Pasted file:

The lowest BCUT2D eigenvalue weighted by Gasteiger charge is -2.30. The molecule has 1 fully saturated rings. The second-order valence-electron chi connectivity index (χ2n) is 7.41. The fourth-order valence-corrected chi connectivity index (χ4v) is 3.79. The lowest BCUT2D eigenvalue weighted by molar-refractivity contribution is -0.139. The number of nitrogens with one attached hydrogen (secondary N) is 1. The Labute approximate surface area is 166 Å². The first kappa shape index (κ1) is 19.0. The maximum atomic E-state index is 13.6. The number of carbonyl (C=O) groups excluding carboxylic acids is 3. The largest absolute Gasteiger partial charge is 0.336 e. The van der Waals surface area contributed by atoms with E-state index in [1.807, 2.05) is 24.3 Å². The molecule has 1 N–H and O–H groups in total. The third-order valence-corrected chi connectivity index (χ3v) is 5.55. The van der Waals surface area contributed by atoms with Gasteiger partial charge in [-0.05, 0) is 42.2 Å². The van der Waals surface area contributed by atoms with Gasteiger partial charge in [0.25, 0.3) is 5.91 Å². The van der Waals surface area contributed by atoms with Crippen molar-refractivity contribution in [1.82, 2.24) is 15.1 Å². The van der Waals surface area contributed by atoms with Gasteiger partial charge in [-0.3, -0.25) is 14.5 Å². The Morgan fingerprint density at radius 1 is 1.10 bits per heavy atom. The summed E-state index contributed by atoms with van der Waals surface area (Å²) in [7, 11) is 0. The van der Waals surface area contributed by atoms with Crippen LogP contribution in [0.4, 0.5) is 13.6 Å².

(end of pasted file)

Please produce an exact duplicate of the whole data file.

The lowest BCUT2D eigenvalue weighted by Gasteiger charge is -2.30. The molecule has 1 fully saturated rings. The second-order valence-electron chi connectivity index (χ2n) is 7.41. The fourth-order valence-corrected chi connectivity index (χ4v) is 3.79. The lowest BCUT2D eigenvalue weighted by molar-refractivity contribution is -0.139. The number of nitrogens with one attached hydrogen (secondary N) is 1. The Labute approximate surface area is 166 Å². The first kappa shape index (κ1) is 19.0. The maximum atomic E-state index is 13.6. The number of carbonyl (C=O) groups excluding carboxylic acids is 3. The largest absolute Gasteiger partial charge is 0.336 e. The van der Waals surface area contributed by atoms with E-state index in [1.807, 2.05) is 24.3 Å². The molecule has 1 N–H and O–H groups in total. The third-order valence-corrected chi connectivity index (χ3v) is 5.55. The van der Waals surface area contributed by atoms with Gasteiger partial charge in [-0.05, 0) is 42.2 Å². The van der Waals surface area contributed by atoms with Gasteiger partial charge in [0.25, 0.3) is 5.91 Å². The van der Waals surface area contributed by atoms with Crippen molar-refractivity contribution in [1.82, 2.24) is 15.1 Å². The van der Waals surface area contributed by atoms with Gasteiger partial charge in [-0.3, -0.25) is 14.5 Å². The Morgan fingerprint density at radius 1 is 1.10 bits per heavy atom. The summed E-state index contributed by atoms with van der Waals surface area (Å²) in [7, 11) is 0. The van der Waals surface area contributed by atoms with Crippen LogP contribution in [0.4, 0.5) is 13.6 Å².